FEMA ▶ Social Current See

Chances are the hashtag #FEMA is not an internet search you would normally conduct or follow, unless you have a disaster recovery matter to cover.

And, in a related matter, January 17, 1994 seems like a distant searchable date, but the day is memorable around the world and in particular for California as the occurrence of the devastating Northridge Earthquake.  For homeowners around the TRILOGY of neighborhoods in the Temescal Valley, the Northridge Quake may be a distant memory, but it is a harbinger of events that may follow.  Many authorities, including seismologists, are predicting that California is overdue for another Northridge-type quake.  Question is: When and where will this happen across our 163,696 square miles (423,970 km)?

These questions are given some immediacy because, last week, on our Federal Capitol Hill, Congressman Jerrold Nadler (NY-10) introduced the Disaster Assistance Support for Communities and Homeowners Act of 2017, H.R. 1684. This bill directs the Federal Emergency Management Agency (FEMA) to provide technical assistance to condominiums, homeowners associations, and housing cooperatives regarding the process to become eligible for disaster assistance.  Certainly, a step in the right direction for granting community associations equal access to disaster programs! Another bill that will impact community associations is the Disaster Assistance Equity Act (DAEC) which is slated to be introduced later this year and is discussed in further detail below. The DAEC was first drafted in 2012 and still remains not passed and unsigned.  ▶ LINK

The so-called technical assistance part of this legislation will better need to be defined because it appears to be a bit like the taxpayers task of getting H&R Block or TurboTax to help with tax form preparation.  Those companies don't pay taxes for Americans; but simply assist with completing and filing forms. The story and a copy of H.R. 1684 are embedded in the content below.

Now, the basic challenge of the aforementioned legislation and FEMA culture change is that FEMA has for decades treated homeowners differently who reside in common interest developments (aka homeowner associations or HOAs).  Such communities account for around 350,000 USA neighborhoods, according to CAI statistics, and around 30 million housing units with close to 70 million residents.

Isn't it about time for a change of policy by FEMA to treat common interest developments as residential communities, not business entities?  That policy change evidently requires and act of congress.

Given the importance of this issue for HOA homeowners, we find agreement as HOA blogger and journalist Deborah Goonan who wrote in November 2015: "I have previously written about Community Associations Institute (CAI), an HOA trade group, and its three Federal issues (pet peeves). One of those issues is what CAI calls Disaster Relief Fairness." 

Source:  http://www.timetoast.com/timelines/40303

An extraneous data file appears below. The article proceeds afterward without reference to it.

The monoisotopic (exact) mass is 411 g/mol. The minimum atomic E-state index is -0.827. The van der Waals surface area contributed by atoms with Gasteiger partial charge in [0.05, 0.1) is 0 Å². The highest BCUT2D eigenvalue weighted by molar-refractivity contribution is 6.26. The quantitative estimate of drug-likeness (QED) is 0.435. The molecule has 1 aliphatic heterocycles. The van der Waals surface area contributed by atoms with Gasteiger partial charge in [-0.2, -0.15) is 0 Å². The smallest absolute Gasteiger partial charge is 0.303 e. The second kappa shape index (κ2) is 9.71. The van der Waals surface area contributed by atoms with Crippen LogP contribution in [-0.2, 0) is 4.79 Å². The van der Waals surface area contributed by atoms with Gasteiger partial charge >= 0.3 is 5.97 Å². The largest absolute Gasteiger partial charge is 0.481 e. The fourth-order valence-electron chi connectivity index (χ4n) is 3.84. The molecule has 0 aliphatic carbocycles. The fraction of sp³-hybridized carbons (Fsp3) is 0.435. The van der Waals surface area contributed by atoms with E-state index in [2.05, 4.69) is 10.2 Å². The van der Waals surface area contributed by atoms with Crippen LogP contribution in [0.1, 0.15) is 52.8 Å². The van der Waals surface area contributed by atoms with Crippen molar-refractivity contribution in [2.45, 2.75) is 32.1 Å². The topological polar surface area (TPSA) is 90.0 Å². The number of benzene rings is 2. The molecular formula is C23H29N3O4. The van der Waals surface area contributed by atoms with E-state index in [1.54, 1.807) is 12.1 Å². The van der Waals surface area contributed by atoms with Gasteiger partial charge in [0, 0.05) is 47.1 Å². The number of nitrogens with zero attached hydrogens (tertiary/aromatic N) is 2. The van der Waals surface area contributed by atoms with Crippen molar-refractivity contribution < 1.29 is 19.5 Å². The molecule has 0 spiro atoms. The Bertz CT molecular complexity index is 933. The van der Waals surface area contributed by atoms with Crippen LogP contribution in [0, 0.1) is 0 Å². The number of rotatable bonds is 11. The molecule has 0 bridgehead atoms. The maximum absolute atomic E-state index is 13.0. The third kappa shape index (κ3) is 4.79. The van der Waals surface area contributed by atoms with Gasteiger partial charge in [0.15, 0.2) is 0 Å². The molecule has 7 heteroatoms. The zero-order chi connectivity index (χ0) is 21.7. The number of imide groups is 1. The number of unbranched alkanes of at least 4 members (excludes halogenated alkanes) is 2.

The following document, although dated January 14, 2010, may provide some insights into emergency management since the document origin is FEMA. Until the two pieces of legislation are passed by Congress, as identified in this post above, don't expect much more real assistance by FEMA if you live in a common interest development and are attempting to manage disaster recovery following any type of major community disaster, especially an earthquake.

The following VIDEO, also produced by FEMA, is dated from September 25, 2015.

Canswerist® ▶ aka Altaloman® Foxworth, Mike & Dee ▶ GPx2, SCTS▶ ALTACITIES®, "Today Tweets Are Tomorrow's Posts"
▶altacities.com canswerist.com socialcurrentsee.com

If you have a question about how FEMA could possibly have a policy to treat common interest developments (aka HOAs) as business enterprises, just check out the website for the Community Association Institute (CAI):  LINK

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  1. The Federal Emergency Management Agency (FEMA) is an agency of the United States Department of Homeland Security, initially created by Presidential Reorganization Plan No. 3 of 1978 and implemented by two Executive Orders on April 1, 1979. The agency's primary purpose is to coordinate the response to a disaster that has occurred in the United States and that overwhelms the resources of local and state authorities. The governor of the state in which the disaster occurs must declare a state of emergency and formally request from the president that FEMA and the federal government respond to the disaster. FEMA also provides these services for territories of the United States, such as Puerto Rico. The only exception to the state's gubernatorial declaration requirement occurs when an emergency and/or disaster takes place on federal property or to a federal asset, for example; the 1995 bombing of the Alfred P. Murrah Federal Building in Oklahoma City, Oklahoma, or the Space Shuttle Columbia in the 2003 return-flight disaster.